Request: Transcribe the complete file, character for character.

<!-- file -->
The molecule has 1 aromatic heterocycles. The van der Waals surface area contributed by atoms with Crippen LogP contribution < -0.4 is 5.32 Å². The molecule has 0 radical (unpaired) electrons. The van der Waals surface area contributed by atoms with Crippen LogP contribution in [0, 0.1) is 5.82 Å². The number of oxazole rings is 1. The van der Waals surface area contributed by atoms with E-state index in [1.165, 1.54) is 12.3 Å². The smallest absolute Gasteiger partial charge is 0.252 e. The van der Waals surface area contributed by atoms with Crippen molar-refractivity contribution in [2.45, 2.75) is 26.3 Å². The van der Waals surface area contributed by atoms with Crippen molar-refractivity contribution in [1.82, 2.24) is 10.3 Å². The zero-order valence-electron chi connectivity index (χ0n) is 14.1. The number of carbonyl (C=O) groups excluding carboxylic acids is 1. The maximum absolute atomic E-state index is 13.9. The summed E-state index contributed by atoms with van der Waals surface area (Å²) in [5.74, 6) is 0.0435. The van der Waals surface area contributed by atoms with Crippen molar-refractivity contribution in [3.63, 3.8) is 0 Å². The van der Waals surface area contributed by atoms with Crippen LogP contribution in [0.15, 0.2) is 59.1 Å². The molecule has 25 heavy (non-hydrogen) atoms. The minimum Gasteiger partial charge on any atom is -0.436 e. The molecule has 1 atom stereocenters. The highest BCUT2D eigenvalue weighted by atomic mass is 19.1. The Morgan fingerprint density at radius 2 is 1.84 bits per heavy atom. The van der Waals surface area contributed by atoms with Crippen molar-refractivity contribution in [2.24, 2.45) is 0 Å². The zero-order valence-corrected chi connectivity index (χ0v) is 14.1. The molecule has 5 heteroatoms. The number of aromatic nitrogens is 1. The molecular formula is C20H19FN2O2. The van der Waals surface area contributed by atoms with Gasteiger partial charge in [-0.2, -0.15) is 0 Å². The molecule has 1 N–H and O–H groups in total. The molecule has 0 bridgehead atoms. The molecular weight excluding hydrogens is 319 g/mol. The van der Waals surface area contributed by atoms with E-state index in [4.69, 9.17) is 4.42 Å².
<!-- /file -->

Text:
The molecule has 1 aromatic heterocycles. The van der Waals surface area contributed by atoms with Crippen LogP contribution < -0.4 is 5.32 Å². The molecule has 0 radical (unpaired) electrons. The van der Waals surface area contributed by atoms with Crippen LogP contribution in [0, 0.1) is 5.82 Å². The number of oxazole rings is 1. The van der Waals surface area contributed by atoms with E-state index in [1.165, 1.54) is 12.3 Å². The smallest absolute Gasteiger partial charge is 0.252 e. The van der Waals surface area contributed by atoms with Crippen molar-refractivity contribution in [2.45, 2.75) is 26.3 Å². The van der Waals surface area contributed by atoms with Crippen molar-refractivity contribution in [1.82, 2.24) is 10.3 Å². The zero-order valence-electron chi connectivity index (χ0n) is 14.1. The number of carbonyl (C=O) groups excluding carboxylic acids is 1. The maximum absolute atomic E-state index is 13.9. The summed E-state index contributed by atoms with van der Waals surface area (Å²) in [5.74, 6) is 0.0435. The van der Waals surface area contributed by atoms with Crippen molar-refractivity contribution in [3.63, 3.8) is 0 Å². The van der Waals surface area contributed by atoms with Crippen LogP contribution in [0.15, 0.2) is 59.1 Å². The molecule has 25 heavy (non-hydrogen) atoms. The minimum Gasteiger partial charge on any atom is -0.436 e. The molecule has 1 atom stereocenters. The highest BCUT2D eigenvalue weighted by atomic mass is 19.1. The Morgan fingerprint density at radius 2 is 1.84 bits per heavy atom. The van der Waals surface area contributed by atoms with Crippen molar-refractivity contribution in [2.24, 2.45) is 0 Å². The zero-order valence-corrected chi connectivity index (χ0v) is 14.1. The molecule has 5 heteroatoms. The number of aromatic nitrogens is 1. The molecular formula is C20H19FN2O2. The van der Waals surface area contributed by atoms with Gasteiger partial charge in [-0.2, -0.15) is 0 Å². The molecule has 1 N–H and O–H groups in total. The molecule has 0 bridgehead atoms. The molecular weight excluding hydrogens is 319 g/mol. The van der Waals surface area contributed by atoms with E-state index in [4.69, 9.17) is 4.42 Å².